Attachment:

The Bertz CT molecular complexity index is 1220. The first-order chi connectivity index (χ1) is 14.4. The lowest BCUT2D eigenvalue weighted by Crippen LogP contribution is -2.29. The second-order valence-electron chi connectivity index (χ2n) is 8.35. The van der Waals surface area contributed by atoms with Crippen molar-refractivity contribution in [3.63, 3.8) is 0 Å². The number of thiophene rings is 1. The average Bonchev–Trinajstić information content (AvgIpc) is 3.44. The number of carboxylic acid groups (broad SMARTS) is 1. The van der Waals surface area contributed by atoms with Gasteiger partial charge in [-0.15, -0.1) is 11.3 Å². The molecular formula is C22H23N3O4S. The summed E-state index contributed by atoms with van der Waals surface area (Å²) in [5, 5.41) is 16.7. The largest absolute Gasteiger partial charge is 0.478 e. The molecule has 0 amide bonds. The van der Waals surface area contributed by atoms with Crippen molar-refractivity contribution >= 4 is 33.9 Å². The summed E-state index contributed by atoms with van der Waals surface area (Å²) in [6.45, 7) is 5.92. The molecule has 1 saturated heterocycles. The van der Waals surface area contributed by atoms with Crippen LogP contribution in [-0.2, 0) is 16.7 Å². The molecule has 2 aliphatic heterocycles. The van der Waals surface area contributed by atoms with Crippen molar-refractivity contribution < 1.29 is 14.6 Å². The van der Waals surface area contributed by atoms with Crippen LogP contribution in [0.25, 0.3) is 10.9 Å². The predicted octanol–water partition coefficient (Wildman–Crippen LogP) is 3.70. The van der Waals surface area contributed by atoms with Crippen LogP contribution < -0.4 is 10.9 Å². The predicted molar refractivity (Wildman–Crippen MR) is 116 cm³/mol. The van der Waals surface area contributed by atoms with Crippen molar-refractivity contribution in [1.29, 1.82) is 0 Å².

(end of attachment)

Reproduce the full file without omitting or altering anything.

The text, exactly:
The Bertz CT molecular complexity index is 1220. The first-order chi connectivity index (χ1) is 14.4. The lowest BCUT2D eigenvalue weighted by Crippen LogP contribution is -2.29. The second-order valence-electron chi connectivity index (χ2n) is 8.35. The van der Waals surface area contributed by atoms with Crippen molar-refractivity contribution in [3.63, 3.8) is 0 Å². The number of thiophene rings is 1. The average Bonchev–Trinajstić information content (AvgIpc) is 3.44. The number of carboxylic acid groups (broad SMARTS) is 1. The van der Waals surface area contributed by atoms with Gasteiger partial charge in [-0.15, -0.1) is 11.3 Å². The molecular formula is C22H23N3O4S. The summed E-state index contributed by atoms with van der Waals surface area (Å²) in [5, 5.41) is 16.7. The largest absolute Gasteiger partial charge is 0.478 e. The molecule has 0 amide bonds. The van der Waals surface area contributed by atoms with Crippen molar-refractivity contribution >= 4 is 33.9 Å². The summed E-state index contributed by atoms with van der Waals surface area (Å²) in [6.45, 7) is 5.92. The molecule has 1 saturated heterocycles. The van der Waals surface area contributed by atoms with Crippen LogP contribution in [-0.2, 0) is 16.7 Å². The molecule has 2 aliphatic heterocycles. The van der Waals surface area contributed by atoms with Crippen molar-refractivity contribution < 1.29 is 14.6 Å². The van der Waals surface area contributed by atoms with Crippen LogP contribution in [0.25, 0.3) is 10.9 Å². The predicted octanol–water partition coefficient (Wildman–Crippen LogP) is 3.70. The van der Waals surface area contributed by atoms with Crippen LogP contribution < -0.4 is 10.9 Å². The predicted molar refractivity (Wildman–Crippen MR) is 116 cm³/mol. The van der Waals surface area contributed by atoms with Crippen molar-refractivity contribution in [1.29, 1.82) is 0 Å².